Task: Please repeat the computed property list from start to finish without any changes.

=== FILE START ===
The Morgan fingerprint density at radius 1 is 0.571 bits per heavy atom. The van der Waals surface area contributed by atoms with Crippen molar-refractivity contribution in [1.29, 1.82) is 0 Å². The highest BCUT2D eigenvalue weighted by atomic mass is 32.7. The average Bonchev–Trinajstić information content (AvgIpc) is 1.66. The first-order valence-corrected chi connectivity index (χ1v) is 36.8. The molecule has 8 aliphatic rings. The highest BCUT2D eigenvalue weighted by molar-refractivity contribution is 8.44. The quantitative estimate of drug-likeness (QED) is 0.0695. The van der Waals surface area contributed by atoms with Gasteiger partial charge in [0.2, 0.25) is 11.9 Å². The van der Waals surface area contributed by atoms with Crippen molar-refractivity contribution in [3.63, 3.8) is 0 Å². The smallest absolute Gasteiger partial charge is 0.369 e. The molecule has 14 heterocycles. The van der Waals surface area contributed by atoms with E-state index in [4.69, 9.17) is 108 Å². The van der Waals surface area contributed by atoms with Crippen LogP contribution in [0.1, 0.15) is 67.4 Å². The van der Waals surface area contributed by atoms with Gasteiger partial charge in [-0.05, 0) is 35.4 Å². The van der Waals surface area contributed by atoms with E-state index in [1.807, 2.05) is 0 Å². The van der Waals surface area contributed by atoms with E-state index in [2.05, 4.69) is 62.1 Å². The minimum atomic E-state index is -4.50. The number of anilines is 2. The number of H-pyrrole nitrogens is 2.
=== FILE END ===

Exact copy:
The Morgan fingerprint density at radius 1 is 0.571 bits per heavy atom. The van der Waals surface area contributed by atoms with Crippen molar-refractivity contribution in [1.29, 1.82) is 0 Å². The highest BCUT2D eigenvalue weighted by atomic mass is 32.7. The average Bonchev–Trinajstić information content (AvgIpc) is 1.66. The first-order valence-corrected chi connectivity index (χ1v) is 36.8. The molecule has 8 aliphatic rings. The highest BCUT2D eigenvalue weighted by molar-refractivity contribution is 8.44. The quantitative estimate of drug-likeness (QED) is 0.0695. The van der Waals surface area contributed by atoms with Gasteiger partial charge in [0.2, 0.25) is 11.9 Å². The van der Waals surface area contributed by atoms with Crippen molar-refractivity contribution in [3.63, 3.8) is 0 Å². The smallest absolute Gasteiger partial charge is 0.369 e. The molecule has 14 heterocycles. The van der Waals surface area contributed by atoms with E-state index in [4.69, 9.17) is 108 Å². The van der Waals surface area contributed by atoms with Crippen LogP contribution in [0.1, 0.15) is 67.4 Å². The van der Waals surface area contributed by atoms with Gasteiger partial charge in [-0.05, 0) is 35.4 Å². The van der Waals surface area contributed by atoms with E-state index in [1.807, 2.05) is 0 Å². The van der Waals surface area contributed by atoms with E-state index in [2.05, 4.69) is 62.1 Å². The minimum atomic E-state index is -4.50. The number of anilines is 2. The number of H-pyrrole nitrogens is 2.